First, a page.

Jayne Pupek The 2River View, 9.4 (Summer 2005)
Contributor's Notes

Corbin White is 37. He lives with his wife
in a basement in New York where he writes
on the backs of paper bags and picks lint
from the cat's navel. Sometimes
words fall around him, tossed coins
for the taking. Other days
stretch as endless as winter's gray sky,
leaving nothing to snatch but a handful of damp air
thickening like mold. His wife complains,
he could get a real job, save Sunday afternoons
for treks to the library where all the week's pent up ideas
will spill like semen from a man denied sex too long.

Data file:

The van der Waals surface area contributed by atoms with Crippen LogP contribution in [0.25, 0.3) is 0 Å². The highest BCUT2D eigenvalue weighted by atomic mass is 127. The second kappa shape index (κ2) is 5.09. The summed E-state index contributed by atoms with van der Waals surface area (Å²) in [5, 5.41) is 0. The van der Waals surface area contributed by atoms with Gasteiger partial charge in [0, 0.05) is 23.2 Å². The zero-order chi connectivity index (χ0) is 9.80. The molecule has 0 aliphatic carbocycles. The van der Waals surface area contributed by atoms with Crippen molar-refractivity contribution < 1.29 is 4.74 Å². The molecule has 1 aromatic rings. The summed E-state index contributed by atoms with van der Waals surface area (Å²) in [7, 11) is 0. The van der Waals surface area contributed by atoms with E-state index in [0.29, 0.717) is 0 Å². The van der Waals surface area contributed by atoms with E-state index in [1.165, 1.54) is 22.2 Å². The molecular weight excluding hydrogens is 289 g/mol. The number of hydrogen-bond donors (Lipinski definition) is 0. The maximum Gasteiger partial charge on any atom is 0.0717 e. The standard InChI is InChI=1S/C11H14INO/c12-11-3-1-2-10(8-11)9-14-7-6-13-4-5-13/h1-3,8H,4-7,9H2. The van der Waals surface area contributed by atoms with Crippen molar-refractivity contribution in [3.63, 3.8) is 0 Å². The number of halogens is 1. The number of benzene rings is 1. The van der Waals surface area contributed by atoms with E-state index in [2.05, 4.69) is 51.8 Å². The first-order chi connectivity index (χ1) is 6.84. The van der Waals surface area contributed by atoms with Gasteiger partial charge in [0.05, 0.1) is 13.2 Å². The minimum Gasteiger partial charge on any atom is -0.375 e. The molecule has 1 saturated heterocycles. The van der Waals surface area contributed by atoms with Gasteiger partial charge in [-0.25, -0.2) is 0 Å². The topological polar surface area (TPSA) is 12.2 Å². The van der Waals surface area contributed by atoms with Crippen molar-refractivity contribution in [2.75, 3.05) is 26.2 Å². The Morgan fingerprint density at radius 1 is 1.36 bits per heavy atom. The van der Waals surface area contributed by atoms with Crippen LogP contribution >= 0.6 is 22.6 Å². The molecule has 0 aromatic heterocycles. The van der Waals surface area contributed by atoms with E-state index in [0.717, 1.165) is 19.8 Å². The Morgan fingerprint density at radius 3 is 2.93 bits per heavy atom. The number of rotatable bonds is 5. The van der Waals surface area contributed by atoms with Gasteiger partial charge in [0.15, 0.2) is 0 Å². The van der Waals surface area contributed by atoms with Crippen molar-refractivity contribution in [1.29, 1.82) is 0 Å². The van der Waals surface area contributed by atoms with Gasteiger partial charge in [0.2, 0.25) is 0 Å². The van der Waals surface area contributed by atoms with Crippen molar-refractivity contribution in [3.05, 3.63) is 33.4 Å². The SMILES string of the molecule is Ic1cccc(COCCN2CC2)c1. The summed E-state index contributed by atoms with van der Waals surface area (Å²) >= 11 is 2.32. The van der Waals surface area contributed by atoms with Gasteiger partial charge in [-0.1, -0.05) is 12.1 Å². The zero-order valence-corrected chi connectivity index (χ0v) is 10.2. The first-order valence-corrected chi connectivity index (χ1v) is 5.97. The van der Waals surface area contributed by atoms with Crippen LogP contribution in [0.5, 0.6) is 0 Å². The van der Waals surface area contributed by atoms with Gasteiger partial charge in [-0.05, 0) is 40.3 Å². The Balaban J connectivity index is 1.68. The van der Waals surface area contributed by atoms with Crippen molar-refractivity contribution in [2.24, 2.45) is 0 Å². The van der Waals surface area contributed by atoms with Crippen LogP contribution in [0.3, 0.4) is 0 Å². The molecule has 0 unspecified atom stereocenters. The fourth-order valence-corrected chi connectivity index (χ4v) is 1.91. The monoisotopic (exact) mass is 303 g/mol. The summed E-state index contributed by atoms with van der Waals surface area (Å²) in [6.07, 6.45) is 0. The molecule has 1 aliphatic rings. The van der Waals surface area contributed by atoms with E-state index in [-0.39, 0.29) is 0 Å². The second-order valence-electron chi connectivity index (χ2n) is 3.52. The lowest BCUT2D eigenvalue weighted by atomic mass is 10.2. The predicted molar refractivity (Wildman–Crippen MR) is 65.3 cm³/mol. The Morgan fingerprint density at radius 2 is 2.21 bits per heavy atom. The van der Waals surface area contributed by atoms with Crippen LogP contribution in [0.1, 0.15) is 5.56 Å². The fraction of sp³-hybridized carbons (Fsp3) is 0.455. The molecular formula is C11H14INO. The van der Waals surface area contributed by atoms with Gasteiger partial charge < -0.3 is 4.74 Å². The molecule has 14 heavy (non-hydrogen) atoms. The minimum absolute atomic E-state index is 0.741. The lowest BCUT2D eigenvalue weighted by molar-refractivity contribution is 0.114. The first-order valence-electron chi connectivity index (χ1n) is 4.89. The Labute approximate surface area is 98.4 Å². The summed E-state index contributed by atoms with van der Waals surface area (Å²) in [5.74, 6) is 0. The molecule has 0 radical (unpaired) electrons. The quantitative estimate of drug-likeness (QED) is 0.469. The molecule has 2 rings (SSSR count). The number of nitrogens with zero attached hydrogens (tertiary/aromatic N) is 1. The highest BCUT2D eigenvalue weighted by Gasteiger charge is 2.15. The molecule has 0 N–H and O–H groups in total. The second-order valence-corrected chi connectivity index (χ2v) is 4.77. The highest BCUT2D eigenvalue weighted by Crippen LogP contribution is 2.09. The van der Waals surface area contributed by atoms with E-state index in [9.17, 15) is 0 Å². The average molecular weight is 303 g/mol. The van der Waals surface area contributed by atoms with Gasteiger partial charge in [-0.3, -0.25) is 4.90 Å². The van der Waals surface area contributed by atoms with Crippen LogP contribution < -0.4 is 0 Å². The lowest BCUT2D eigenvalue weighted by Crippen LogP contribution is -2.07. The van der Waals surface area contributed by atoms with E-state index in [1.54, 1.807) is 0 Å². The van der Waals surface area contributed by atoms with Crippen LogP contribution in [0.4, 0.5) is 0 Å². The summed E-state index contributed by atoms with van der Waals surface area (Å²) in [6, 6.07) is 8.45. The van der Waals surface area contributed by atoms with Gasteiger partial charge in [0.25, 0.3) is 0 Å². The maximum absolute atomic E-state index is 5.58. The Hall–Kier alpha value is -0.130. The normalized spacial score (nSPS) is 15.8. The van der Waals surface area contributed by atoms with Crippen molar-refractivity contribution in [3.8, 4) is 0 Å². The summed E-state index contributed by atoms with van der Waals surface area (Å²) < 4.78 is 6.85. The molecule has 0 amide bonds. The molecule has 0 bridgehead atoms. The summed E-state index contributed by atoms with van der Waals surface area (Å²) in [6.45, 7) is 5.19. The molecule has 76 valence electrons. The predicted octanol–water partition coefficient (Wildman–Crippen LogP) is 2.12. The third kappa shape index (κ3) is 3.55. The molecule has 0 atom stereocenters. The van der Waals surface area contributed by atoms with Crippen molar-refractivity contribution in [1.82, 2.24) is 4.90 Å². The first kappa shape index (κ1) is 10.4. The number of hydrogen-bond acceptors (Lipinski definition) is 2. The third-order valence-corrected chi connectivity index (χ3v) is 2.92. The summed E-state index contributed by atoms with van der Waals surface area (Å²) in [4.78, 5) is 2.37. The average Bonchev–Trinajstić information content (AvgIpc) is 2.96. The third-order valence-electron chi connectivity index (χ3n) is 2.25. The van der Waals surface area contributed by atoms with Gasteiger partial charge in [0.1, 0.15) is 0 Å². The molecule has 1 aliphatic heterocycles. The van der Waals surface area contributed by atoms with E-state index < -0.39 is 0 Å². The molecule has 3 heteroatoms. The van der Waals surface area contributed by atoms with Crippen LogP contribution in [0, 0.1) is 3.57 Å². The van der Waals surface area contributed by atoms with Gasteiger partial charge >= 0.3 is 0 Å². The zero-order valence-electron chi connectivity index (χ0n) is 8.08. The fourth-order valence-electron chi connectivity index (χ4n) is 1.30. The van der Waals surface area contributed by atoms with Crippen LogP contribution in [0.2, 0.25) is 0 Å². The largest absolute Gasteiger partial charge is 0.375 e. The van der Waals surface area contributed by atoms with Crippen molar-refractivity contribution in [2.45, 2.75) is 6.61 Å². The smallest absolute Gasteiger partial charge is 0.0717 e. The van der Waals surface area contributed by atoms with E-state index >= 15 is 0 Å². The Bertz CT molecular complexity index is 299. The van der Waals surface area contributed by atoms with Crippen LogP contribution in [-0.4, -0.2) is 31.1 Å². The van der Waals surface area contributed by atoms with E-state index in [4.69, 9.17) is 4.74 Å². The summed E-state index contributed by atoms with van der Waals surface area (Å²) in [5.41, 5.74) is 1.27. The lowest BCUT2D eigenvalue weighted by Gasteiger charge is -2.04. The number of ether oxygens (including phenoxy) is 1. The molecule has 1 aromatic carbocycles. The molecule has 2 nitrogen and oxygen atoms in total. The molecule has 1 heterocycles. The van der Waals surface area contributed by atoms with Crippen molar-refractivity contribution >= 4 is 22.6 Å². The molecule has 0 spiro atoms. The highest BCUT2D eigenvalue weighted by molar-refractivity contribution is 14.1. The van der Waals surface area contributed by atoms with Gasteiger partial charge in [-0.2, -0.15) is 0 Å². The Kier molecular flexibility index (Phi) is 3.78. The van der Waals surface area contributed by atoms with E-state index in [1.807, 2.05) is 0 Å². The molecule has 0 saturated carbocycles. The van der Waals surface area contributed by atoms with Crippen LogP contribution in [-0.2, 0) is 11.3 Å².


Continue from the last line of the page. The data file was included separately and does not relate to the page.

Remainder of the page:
She doesn't know what it means to his work,
these days spent in partial dark, ignoring the phone
because there isn't one, pouring over scribbled
snippets of conversation gleaned from upstairs voices,
ear pressed against pipe. She doesn't know
how images ignite in slivered light
seeping through the narrow window,
how shapes settle on the unmade bed
where he dreams of all the places his words might appear
if only he can jot down this color, thin
and uncorrupted, as it moves towards night.

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